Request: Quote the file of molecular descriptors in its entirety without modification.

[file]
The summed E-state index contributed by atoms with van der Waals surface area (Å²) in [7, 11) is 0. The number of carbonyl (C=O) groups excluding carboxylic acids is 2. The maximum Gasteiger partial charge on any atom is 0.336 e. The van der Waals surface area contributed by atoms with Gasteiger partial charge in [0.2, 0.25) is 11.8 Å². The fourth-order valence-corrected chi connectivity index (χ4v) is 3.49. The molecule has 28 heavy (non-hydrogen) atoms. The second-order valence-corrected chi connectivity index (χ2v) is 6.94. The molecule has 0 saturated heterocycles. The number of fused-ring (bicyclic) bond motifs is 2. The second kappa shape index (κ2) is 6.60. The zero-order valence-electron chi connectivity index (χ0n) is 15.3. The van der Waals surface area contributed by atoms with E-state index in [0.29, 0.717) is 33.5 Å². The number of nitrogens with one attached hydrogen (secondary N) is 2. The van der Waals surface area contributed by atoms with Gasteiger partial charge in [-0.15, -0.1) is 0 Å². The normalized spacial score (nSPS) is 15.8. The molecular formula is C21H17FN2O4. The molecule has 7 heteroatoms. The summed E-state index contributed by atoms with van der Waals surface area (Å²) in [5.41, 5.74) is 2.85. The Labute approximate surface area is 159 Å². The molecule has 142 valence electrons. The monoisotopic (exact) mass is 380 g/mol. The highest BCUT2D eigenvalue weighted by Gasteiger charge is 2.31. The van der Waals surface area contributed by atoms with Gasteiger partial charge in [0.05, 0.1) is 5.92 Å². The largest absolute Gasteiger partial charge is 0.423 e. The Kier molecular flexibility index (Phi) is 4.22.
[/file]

The summed E-state index contributed by atoms with van der Waals surface area (Å²) in [7, 11) is 0. The number of carbonyl (C=O) groups excluding carboxylic acids is 2. The maximum Gasteiger partial charge on any atom is 0.336 e. The van der Waals surface area contributed by atoms with Gasteiger partial charge in [0.2, 0.25) is 11.8 Å². The fourth-order valence-corrected chi connectivity index (χ4v) is 3.49. The molecule has 28 heavy (non-hydrogen) atoms. The second-order valence-corrected chi connectivity index (χ2v) is 6.94. The molecule has 0 saturated heterocycles. The number of fused-ring (bicyclic) bond motifs is 2. The second kappa shape index (κ2) is 6.60. The zero-order valence-electron chi connectivity index (χ0n) is 15.3. The van der Waals surface area contributed by atoms with E-state index in [0.29, 0.717) is 33.5 Å². The number of nitrogens with one attached hydrogen (secondary N) is 2. The van der Waals surface area contributed by atoms with Gasteiger partial charge in [-0.15, -0.1) is 0 Å². The normalized spacial score (nSPS) is 15.8. The molecular formula is C21H17FN2O4. The molecule has 7 heteroatoms. The summed E-state index contributed by atoms with van der Waals surface area (Å²) in [5.41, 5.74) is 2.85. The Labute approximate surface area is 159 Å². The molecule has 142 valence electrons. The monoisotopic (exact) mass is 380 g/mol. The highest BCUT2D eigenvalue weighted by Gasteiger charge is 2.31. The van der Waals surface area contributed by atoms with Gasteiger partial charge in [0.05, 0.1) is 5.92 Å². The largest absolute Gasteiger partial charge is 0.423 e. The Kier molecular flexibility index (Phi) is 4.22.